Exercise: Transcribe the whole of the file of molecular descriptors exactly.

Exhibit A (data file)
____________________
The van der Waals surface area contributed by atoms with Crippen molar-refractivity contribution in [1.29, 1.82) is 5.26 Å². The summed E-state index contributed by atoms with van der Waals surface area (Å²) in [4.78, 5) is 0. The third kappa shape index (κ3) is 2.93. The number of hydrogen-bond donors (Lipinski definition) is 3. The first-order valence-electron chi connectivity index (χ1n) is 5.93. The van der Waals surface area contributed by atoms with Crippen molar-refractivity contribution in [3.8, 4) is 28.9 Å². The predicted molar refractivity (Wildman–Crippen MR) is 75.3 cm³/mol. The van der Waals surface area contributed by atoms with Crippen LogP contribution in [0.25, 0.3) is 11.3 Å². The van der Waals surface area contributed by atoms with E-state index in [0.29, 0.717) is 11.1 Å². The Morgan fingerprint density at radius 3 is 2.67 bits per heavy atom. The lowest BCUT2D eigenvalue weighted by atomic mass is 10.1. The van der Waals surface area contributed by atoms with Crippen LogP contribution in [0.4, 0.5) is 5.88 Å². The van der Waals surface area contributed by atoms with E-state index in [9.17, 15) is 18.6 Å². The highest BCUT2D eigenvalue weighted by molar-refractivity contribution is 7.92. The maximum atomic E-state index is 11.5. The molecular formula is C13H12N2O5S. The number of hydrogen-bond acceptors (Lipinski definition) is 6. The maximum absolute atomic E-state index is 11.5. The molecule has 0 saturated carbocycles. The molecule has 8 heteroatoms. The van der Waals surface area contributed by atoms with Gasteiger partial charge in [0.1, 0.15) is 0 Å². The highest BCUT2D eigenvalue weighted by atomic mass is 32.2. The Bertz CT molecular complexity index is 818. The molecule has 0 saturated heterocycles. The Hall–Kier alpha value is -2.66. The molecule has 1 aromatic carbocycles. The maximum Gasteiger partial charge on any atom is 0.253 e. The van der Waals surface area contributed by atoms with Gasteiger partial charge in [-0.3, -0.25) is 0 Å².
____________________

The van der Waals surface area contributed by atoms with Crippen molar-refractivity contribution in [1.29, 1.82) is 5.26 Å². The summed E-state index contributed by atoms with van der Waals surface area (Å²) in [4.78, 5) is 0. The third kappa shape index (κ3) is 2.93. The number of hydrogen-bond donors (Lipinski definition) is 3. The first-order valence-electron chi connectivity index (χ1n) is 5.93. The van der Waals surface area contributed by atoms with Crippen molar-refractivity contribution in [3.8, 4) is 28.9 Å². The predicted molar refractivity (Wildman–Crippen MR) is 75.3 cm³/mol. The van der Waals surface area contributed by atoms with Crippen LogP contribution in [0.25, 0.3) is 11.3 Å². The van der Waals surface area contributed by atoms with E-state index in [0.29, 0.717) is 11.1 Å². The Morgan fingerprint density at radius 3 is 2.67 bits per heavy atom. The lowest BCUT2D eigenvalue weighted by atomic mass is 10.1. The van der Waals surface area contributed by atoms with Crippen LogP contribution in [0.4, 0.5) is 5.88 Å². The van der Waals surface area contributed by atoms with E-state index in [9.17, 15) is 18.6 Å². The highest BCUT2D eigenvalue weighted by molar-refractivity contribution is 7.92. The maximum atomic E-state index is 11.5. The molecular formula is C13H12N2O5S. The number of hydrogen-bond acceptors (Lipinski definition) is 6. The maximum absolute atomic E-state index is 11.5. The molecule has 0 saturated carbocycles. The molecule has 8 heteroatoms. The van der Waals surface area contributed by atoms with Gasteiger partial charge in [0.1, 0.15) is 0 Å². The highest BCUT2D eigenvalue weighted by atomic mass is 32.2. The Bertz CT molecular complexity index is 818. The molecule has 0 saturated heterocycles. The Hall–Kier alpha value is -2.66. The molecule has 1 aromatic carbocycles. The maximum Gasteiger partial charge on any atom is 0.253 e. The van der Waals surface area contributed by atoms with Gasteiger partial charge in [-0.3, -0.25) is 0 Å².